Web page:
Two new studies on diabetes deliver good and bad news, but the overall message is that the blood sugar disease remains a formidable public health burden. The first study looked at the incidence of type 1 and type 2 diabetes in U.S. children, and uncovered this troubling trend: From 2002 to 2012, the rates for both types of diabetes increased, especially among racial and ethnic minorities. But a bit of hope was offered up in the second study: Swedish researchers reported a drop in the incidence of heart disease and stroke in adults with both types of diabetes. “These studies highlight our concerns about the increasing prevalence of diabetes. Every 23 seconds, another person is diagnosed with diabetes [in the United States],” said Dr. William Cefalu, chief scientific, medical and mission officer for the American Diabetes Association (ADA). Cefalu added that the Swedish study was encouraging and shows that things are “trending in the right direction. Because of research in diabetes, we’ve been able to improve the lives of millions of people with diabetes around the world, but the disease is still increasing worldwide. We still have a lot of work to do.” In the United States, approximately 29 million people have diabetes, according to the ADA. The vast majority of those have type 2 diabetes. About 1.3 million people have type 1 diabetes. In people with type 2 diabetes, the body doesn’t use insulin properly. This is called insulin resistance. Insulin is a hormone that helps usher sugar from foods into the body’s cells to be used as fuel. When someone has type 2 diabetes, this process doesn’t work well and blood sugar levels rise. Obesity is the main risk factor for type 2 diabetes, though it’s not the only factor involved in the disease. Type 1 diabetes is Continue reading >>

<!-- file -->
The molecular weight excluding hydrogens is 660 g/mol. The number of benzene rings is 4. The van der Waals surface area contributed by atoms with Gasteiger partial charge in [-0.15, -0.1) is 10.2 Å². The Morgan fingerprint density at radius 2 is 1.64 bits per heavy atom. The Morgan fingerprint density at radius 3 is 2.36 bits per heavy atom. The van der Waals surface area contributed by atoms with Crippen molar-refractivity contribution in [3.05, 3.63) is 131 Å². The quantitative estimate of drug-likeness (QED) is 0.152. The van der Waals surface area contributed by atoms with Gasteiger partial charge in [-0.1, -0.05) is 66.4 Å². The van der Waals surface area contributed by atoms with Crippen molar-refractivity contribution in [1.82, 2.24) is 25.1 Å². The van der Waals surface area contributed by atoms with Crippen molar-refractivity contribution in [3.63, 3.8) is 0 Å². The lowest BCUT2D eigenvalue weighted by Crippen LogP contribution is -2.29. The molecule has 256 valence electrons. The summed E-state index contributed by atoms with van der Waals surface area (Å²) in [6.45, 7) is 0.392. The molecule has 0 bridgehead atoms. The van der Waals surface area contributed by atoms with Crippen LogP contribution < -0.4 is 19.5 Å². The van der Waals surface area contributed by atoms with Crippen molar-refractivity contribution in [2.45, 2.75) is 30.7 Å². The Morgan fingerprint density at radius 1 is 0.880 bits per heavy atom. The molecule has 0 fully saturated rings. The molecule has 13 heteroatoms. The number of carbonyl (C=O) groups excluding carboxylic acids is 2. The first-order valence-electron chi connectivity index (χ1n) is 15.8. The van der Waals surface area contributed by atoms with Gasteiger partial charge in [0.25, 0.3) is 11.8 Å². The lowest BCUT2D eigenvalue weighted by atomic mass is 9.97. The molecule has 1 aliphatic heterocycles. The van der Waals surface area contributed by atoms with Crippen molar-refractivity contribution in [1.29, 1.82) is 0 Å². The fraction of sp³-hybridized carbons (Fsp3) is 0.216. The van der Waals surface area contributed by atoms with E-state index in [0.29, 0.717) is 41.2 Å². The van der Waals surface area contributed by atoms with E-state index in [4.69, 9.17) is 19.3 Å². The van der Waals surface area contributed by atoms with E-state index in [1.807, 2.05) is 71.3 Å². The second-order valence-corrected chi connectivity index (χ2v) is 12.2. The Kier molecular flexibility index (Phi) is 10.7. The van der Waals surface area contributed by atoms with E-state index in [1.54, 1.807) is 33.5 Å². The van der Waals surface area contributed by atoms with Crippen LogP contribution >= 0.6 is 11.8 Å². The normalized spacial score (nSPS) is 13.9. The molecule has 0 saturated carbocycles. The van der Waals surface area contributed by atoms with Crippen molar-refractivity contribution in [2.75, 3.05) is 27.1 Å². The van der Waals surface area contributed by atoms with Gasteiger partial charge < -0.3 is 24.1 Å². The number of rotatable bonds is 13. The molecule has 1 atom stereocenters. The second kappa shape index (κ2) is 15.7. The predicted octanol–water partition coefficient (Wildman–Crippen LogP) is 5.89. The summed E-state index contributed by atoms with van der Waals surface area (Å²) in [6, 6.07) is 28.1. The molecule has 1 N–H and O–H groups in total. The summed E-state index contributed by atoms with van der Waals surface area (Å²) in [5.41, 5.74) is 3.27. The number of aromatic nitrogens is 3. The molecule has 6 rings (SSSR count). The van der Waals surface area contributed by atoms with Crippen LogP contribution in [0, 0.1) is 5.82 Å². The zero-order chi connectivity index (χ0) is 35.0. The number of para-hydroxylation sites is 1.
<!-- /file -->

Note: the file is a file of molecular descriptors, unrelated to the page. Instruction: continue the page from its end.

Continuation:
Are You One Of The 33% With Prediabetes? 90% Don't Realize It

Are You One Of The 33% With Prediabetes? 90% Don't Realize It